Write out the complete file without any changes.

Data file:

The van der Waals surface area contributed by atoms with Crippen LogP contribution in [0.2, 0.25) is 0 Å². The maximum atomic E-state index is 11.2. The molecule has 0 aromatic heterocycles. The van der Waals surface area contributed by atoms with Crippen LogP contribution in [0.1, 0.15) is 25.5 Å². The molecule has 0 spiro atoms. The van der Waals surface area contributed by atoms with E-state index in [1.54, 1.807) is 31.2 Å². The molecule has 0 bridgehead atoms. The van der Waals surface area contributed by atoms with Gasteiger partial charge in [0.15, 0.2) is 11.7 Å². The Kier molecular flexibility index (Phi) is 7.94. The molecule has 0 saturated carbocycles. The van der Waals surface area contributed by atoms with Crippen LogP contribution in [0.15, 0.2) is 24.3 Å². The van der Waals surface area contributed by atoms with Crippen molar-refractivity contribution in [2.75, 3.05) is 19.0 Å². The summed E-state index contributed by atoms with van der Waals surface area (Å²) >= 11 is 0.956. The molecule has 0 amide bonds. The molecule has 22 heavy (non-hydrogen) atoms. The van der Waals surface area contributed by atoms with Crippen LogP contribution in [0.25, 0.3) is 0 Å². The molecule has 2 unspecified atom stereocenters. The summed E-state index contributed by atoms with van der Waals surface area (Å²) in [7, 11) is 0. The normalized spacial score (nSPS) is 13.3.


The van der Waals surface area contributed by atoms with Crippen LogP contribution in [0.2, 0.25) is 0 Å². The maximum atomic E-state index is 11.2. The molecule has 0 aromatic heterocycles. The van der Waals surface area contributed by atoms with Crippen LogP contribution in [0.1, 0.15) is 25.5 Å². The molecule has 0 spiro atoms. The van der Waals surface area contributed by atoms with E-state index in [1.54, 1.807) is 31.2 Å². The molecule has 0 bridgehead atoms. The van der Waals surface area contributed by atoms with Gasteiger partial charge in [0.15, 0.2) is 11.7 Å². The Kier molecular flexibility index (Phi) is 7.94. The molecule has 0 saturated carbocycles. The van der Waals surface area contributed by atoms with Crippen LogP contribution in [0.15, 0.2) is 24.3 Å². The van der Waals surface area contributed by atoms with Crippen molar-refractivity contribution in [2.75, 3.05) is 19.0 Å². The summed E-state index contributed by atoms with van der Waals surface area (Å²) >= 11 is 0.956. The molecule has 0 amide bonds. The molecule has 22 heavy (non-hydrogen) atoms. The van der Waals surface area contributed by atoms with Crippen LogP contribution in [0.25, 0.3) is 0 Å². The molecule has 2 unspecified atom stereocenters. The summed E-state index contributed by atoms with van der Waals surface area (Å²) in [7, 11) is 0. The normalized spacial score (nSPS) is 13.3.